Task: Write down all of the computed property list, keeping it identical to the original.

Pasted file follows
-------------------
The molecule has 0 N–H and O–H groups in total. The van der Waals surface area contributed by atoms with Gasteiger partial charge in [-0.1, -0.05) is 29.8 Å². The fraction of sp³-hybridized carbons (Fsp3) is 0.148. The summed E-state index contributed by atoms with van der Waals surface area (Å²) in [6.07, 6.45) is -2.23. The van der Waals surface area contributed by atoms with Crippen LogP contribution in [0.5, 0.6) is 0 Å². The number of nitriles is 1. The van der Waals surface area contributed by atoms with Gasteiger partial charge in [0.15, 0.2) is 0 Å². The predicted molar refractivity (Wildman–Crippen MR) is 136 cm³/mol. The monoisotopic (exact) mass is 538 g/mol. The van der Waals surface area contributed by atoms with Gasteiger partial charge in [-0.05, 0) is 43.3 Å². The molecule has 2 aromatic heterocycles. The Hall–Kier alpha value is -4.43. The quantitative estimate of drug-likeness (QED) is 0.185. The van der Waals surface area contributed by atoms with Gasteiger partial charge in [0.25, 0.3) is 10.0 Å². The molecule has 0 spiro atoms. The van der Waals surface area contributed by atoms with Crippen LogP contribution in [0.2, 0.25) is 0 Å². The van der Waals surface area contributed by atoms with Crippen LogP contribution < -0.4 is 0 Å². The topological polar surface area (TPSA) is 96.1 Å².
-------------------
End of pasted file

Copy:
The molecule has 0 N–H and O–H groups in total. The van der Waals surface area contributed by atoms with Gasteiger partial charge in [-0.1, -0.05) is 29.8 Å². The fraction of sp³-hybridized carbons (Fsp3) is 0.148. The summed E-state index contributed by atoms with van der Waals surface area (Å²) in [6.07, 6.45) is -2.23. The van der Waals surface area contributed by atoms with Crippen LogP contribution in [0.5, 0.6) is 0 Å². The number of nitriles is 1. The van der Waals surface area contributed by atoms with Gasteiger partial charge in [0.15, 0.2) is 0 Å². The predicted molar refractivity (Wildman–Crippen MR) is 136 cm³/mol. The monoisotopic (exact) mass is 538 g/mol. The van der Waals surface area contributed by atoms with Gasteiger partial charge in [-0.05, 0) is 43.3 Å². The molecule has 2 aromatic heterocycles. The Hall–Kier alpha value is -4.43. The quantitative estimate of drug-likeness (QED) is 0.185. The van der Waals surface area contributed by atoms with Gasteiger partial charge in [0.25, 0.3) is 10.0 Å². The molecule has 0 spiro atoms. The van der Waals surface area contributed by atoms with Crippen LogP contribution in [0.2, 0.25) is 0 Å². The van der Waals surface area contributed by atoms with Crippen LogP contribution < -0.4 is 0 Å². The topological polar surface area (TPSA) is 96.1 Å².